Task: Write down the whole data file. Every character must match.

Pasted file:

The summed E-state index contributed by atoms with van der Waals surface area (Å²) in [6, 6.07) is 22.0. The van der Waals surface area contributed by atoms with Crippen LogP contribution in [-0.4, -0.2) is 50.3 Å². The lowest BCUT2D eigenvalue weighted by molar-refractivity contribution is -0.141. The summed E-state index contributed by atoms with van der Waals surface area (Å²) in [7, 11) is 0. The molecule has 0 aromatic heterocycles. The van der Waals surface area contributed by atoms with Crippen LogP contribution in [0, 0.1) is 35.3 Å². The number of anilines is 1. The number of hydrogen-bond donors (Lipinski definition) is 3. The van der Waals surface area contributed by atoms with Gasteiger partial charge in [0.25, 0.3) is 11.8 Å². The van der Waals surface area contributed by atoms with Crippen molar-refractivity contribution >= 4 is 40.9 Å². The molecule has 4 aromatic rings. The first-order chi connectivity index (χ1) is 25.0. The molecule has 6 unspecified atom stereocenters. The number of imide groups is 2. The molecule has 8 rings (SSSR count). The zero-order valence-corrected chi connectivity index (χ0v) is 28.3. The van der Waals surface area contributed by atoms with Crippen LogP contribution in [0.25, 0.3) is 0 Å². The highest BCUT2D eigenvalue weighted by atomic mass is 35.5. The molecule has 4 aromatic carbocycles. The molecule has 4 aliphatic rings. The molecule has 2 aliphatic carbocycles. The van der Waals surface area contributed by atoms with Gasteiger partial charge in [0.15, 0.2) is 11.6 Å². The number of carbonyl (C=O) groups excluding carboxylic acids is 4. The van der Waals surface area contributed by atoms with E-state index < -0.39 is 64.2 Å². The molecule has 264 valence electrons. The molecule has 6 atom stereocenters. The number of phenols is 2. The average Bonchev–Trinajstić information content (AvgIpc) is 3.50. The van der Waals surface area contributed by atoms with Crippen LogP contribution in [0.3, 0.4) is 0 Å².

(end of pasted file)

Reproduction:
The summed E-state index contributed by atoms with van der Waals surface area (Å²) in [6, 6.07) is 22.0. The van der Waals surface area contributed by atoms with Crippen LogP contribution in [-0.4, -0.2) is 50.3 Å². The lowest BCUT2D eigenvalue weighted by molar-refractivity contribution is -0.141. The summed E-state index contributed by atoms with van der Waals surface area (Å²) in [7, 11) is 0. The molecule has 0 aromatic heterocycles. The van der Waals surface area contributed by atoms with Crippen LogP contribution in [0, 0.1) is 35.3 Å². The number of anilines is 1. The number of hydrogen-bond donors (Lipinski definition) is 3. The van der Waals surface area contributed by atoms with Gasteiger partial charge in [0.25, 0.3) is 11.8 Å². The van der Waals surface area contributed by atoms with Crippen molar-refractivity contribution >= 4 is 40.9 Å². The molecule has 4 aromatic rings. The first-order chi connectivity index (χ1) is 25.0. The molecule has 6 unspecified atom stereocenters. The number of imide groups is 2. The molecule has 8 rings (SSSR count). The zero-order valence-corrected chi connectivity index (χ0v) is 28.3. The van der Waals surface area contributed by atoms with Crippen LogP contribution in [0.25, 0.3) is 0 Å². The highest BCUT2D eigenvalue weighted by atomic mass is 35.5. The molecule has 4 aromatic carbocycles. The molecule has 4 aliphatic rings. The molecule has 2 aliphatic carbocycles. The van der Waals surface area contributed by atoms with Gasteiger partial charge in [0.15, 0.2) is 11.6 Å². The number of carbonyl (C=O) groups excluding carboxylic acids is 4. The van der Waals surface area contributed by atoms with E-state index < -0.39 is 64.2 Å². The molecule has 264 valence electrons. The molecule has 6 atom stereocenters. The number of phenols is 2. The average Bonchev–Trinajstić information content (AvgIpc) is 3.50. The van der Waals surface area contributed by atoms with Crippen LogP contribution in [0.3, 0.4) is 0 Å².